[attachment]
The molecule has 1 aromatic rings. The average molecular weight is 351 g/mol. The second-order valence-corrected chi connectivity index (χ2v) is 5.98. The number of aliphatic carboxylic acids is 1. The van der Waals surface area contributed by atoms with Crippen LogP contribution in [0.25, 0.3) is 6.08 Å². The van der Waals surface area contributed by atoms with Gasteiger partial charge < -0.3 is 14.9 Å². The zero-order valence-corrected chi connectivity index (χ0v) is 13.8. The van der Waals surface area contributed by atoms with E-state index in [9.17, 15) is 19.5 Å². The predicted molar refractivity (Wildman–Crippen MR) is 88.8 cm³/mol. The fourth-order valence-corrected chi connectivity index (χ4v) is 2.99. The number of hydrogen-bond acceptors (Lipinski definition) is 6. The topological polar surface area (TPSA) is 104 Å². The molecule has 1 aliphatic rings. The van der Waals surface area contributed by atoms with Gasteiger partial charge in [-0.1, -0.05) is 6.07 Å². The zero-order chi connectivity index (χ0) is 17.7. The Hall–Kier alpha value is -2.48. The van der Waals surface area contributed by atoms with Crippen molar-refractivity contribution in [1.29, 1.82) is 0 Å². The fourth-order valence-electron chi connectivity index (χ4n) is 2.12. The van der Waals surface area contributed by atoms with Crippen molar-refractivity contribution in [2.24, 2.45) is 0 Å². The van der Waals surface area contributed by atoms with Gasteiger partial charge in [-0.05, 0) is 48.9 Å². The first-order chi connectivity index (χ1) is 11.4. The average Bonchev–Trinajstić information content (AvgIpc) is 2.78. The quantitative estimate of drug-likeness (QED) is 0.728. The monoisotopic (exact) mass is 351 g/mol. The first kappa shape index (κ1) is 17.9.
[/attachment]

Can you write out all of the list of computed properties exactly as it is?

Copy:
The molecule has 1 aromatic rings. The average molecular weight is 351 g/mol. The second-order valence-corrected chi connectivity index (χ2v) is 5.98. The number of aliphatic carboxylic acids is 1. The van der Waals surface area contributed by atoms with Crippen LogP contribution in [0.25, 0.3) is 6.08 Å². The van der Waals surface area contributed by atoms with Gasteiger partial charge < -0.3 is 14.9 Å². The zero-order valence-corrected chi connectivity index (χ0v) is 13.8. The van der Waals surface area contributed by atoms with E-state index in [9.17, 15) is 19.5 Å². The predicted molar refractivity (Wildman–Crippen MR) is 88.8 cm³/mol. The fourth-order valence-corrected chi connectivity index (χ4v) is 2.99. The number of hydrogen-bond acceptors (Lipinski definition) is 6. The topological polar surface area (TPSA) is 104 Å². The molecule has 1 aliphatic rings. The van der Waals surface area contributed by atoms with Gasteiger partial charge in [-0.1, -0.05) is 6.07 Å². The zero-order chi connectivity index (χ0) is 17.7. The Hall–Kier alpha value is -2.48. The van der Waals surface area contributed by atoms with Crippen molar-refractivity contribution in [1.29, 1.82) is 0 Å². The fourth-order valence-electron chi connectivity index (χ4n) is 2.12. The van der Waals surface area contributed by atoms with Crippen molar-refractivity contribution in [2.24, 2.45) is 0 Å². The van der Waals surface area contributed by atoms with Gasteiger partial charge in [-0.05, 0) is 48.9 Å². The first-order chi connectivity index (χ1) is 11.4. The average Bonchev–Trinajstić information content (AvgIpc) is 2.78. The quantitative estimate of drug-likeness (QED) is 0.728. The monoisotopic (exact) mass is 351 g/mol. The first kappa shape index (κ1) is 17.9.